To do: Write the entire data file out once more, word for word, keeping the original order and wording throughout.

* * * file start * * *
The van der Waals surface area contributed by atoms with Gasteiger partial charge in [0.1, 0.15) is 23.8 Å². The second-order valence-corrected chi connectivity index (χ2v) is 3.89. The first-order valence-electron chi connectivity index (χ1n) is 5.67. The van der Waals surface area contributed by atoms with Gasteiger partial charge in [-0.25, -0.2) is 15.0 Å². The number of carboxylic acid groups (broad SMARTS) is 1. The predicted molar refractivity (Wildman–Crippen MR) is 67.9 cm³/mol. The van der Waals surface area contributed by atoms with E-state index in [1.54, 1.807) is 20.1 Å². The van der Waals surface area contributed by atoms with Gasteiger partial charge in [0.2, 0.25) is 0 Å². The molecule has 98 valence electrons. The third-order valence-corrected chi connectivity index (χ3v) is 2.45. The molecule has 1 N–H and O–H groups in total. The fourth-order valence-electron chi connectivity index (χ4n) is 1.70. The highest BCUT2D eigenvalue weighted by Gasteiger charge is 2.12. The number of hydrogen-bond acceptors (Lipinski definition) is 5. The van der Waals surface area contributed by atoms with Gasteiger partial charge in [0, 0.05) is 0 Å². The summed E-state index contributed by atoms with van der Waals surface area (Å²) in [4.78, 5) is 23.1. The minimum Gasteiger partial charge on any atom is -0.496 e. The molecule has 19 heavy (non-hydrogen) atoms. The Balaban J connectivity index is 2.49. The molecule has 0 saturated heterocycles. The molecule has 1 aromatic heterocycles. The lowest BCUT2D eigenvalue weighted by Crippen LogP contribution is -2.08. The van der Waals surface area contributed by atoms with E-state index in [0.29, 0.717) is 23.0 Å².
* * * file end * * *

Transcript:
The van der Waals surface area contributed by atoms with Gasteiger partial charge in [0.1, 0.15) is 23.8 Å². The second-order valence-corrected chi connectivity index (χ2v) is 3.89. The first-order valence-electron chi connectivity index (χ1n) is 5.67. The van der Waals surface area contributed by atoms with Gasteiger partial charge in [-0.25, -0.2) is 15.0 Å². The number of carboxylic acid groups (broad SMARTS) is 1. The predicted molar refractivity (Wildman–Crippen MR) is 67.9 cm³/mol. The van der Waals surface area contributed by atoms with E-state index in [1.54, 1.807) is 20.1 Å². The van der Waals surface area contributed by atoms with Gasteiger partial charge in [0.2, 0.25) is 0 Å². The molecule has 98 valence electrons. The third-order valence-corrected chi connectivity index (χ3v) is 2.45. The molecule has 1 N–H and O–H groups in total. The fourth-order valence-electron chi connectivity index (χ4n) is 1.70. The highest BCUT2D eigenvalue weighted by Gasteiger charge is 2.12. The number of hydrogen-bond acceptors (Lipinski definition) is 5. The van der Waals surface area contributed by atoms with Gasteiger partial charge in [0, 0.05) is 0 Å². The summed E-state index contributed by atoms with van der Waals surface area (Å²) in [4.78, 5) is 23.1. The minimum Gasteiger partial charge on any atom is -0.496 e. The molecule has 19 heavy (non-hydrogen) atoms. The Balaban J connectivity index is 2.49. The molecule has 0 saturated heterocycles. The molecule has 1 aromatic heterocycles. The lowest BCUT2D eigenvalue weighted by Crippen LogP contribution is -2.08. The van der Waals surface area contributed by atoms with E-state index in [0.29, 0.717) is 23.0 Å².